Jeff Flake: markets the 12th time during the appropriations season that the majority has shut down what has traditionally been an open process. the defense is considered last and we'll have just about a day to consider it. in recent years this bill has been rifed with earmarks going

Jeff Flake

1:36:24 to 1:36:45( Edit History Discussion )

Jeff Flake: to for-profit companies. there are 1,102 earmarks stuffed into this bill and nearly 550 of them worth at least $1.3 billion are going to private for-profit companies. the corrupting nature of this practice, which the president himself has publicly noted, has been itself evident with the

Jeff Flake

1:36:46 to 1:37:06( Edit History Discussion )

Jeff Flake: p.m.a. scandal that's centered around campaign contributions and earmarks. it is for this reason and this reason alone that i chose to offer 552 amendments to the rus committee each one fargetting an earmark that the sponsors listed on their website as going to a for-profit company.

Jeff Flake

1:37:07 to 1:37:27( Edit History Discussion )

Jeff Flake: these amendments have been derived as an abuse of the process. i'd like to address this criticism, which i think is wholly unfair. it's unfair because the office of legislative counsel is not in any way inconvenience by the drafting of these amendments. my staff wrote them and wrote them indivually. they were delivered to the

Jeff Flake

1:37:28 to 1:37:48( Edit History Discussion )

Jeff Flake: rules committee well in advance of a 3:00 p.m. monday deadline given them enough time to process these amendments accordingly. in fact, i'm told that the rules committee closed up shop at around 8:00 p.m. friday night. at the rules committee meeting yesterday, there were 12 -- i'm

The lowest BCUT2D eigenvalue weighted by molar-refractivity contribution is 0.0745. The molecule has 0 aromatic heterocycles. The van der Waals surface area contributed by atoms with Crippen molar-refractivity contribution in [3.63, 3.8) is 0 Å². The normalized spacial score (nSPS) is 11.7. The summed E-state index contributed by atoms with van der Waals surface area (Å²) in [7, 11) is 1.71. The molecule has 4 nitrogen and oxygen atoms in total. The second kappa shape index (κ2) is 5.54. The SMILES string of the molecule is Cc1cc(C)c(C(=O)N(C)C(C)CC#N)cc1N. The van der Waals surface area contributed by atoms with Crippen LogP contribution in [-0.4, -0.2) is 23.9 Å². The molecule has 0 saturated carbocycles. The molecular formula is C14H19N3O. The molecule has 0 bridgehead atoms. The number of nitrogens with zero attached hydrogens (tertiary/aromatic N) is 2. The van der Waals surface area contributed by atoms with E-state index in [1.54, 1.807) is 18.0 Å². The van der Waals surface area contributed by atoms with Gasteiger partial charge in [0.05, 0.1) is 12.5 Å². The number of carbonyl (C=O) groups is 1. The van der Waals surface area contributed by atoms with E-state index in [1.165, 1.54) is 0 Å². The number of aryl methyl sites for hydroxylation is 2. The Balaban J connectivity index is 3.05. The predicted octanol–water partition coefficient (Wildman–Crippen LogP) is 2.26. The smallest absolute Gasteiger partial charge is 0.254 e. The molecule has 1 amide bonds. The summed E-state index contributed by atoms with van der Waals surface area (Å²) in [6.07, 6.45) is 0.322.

Jeff Flake

1:37:49 to 1:38:09( Edit History Discussion )

Jeff Flake: sorry -- and the rules committee met yesterday, and the 12th rule of this appropriation process was passed, which restricted amendments again. that meeting lasted just one hour, one hour, the rules committee met and in one hour dealt apparently with more than 600 amendments that were submitted.

Jeff Flake

1:38:10 to 1:38:30( Edit History Discussion )

Jeff Flake: that is almost equivalent to the appropriations committee meeting for 18 minutes to pass this bill out of committee, a bill with more than 1,000 earmarks, more than 500 earmarks that are no-bid contracts to private companies, passed by the appropriations committee in 18 minutes. now, the majority talks a lot

Jeff Flake

1:38:31 to 1:38:51( Edit History Discussion )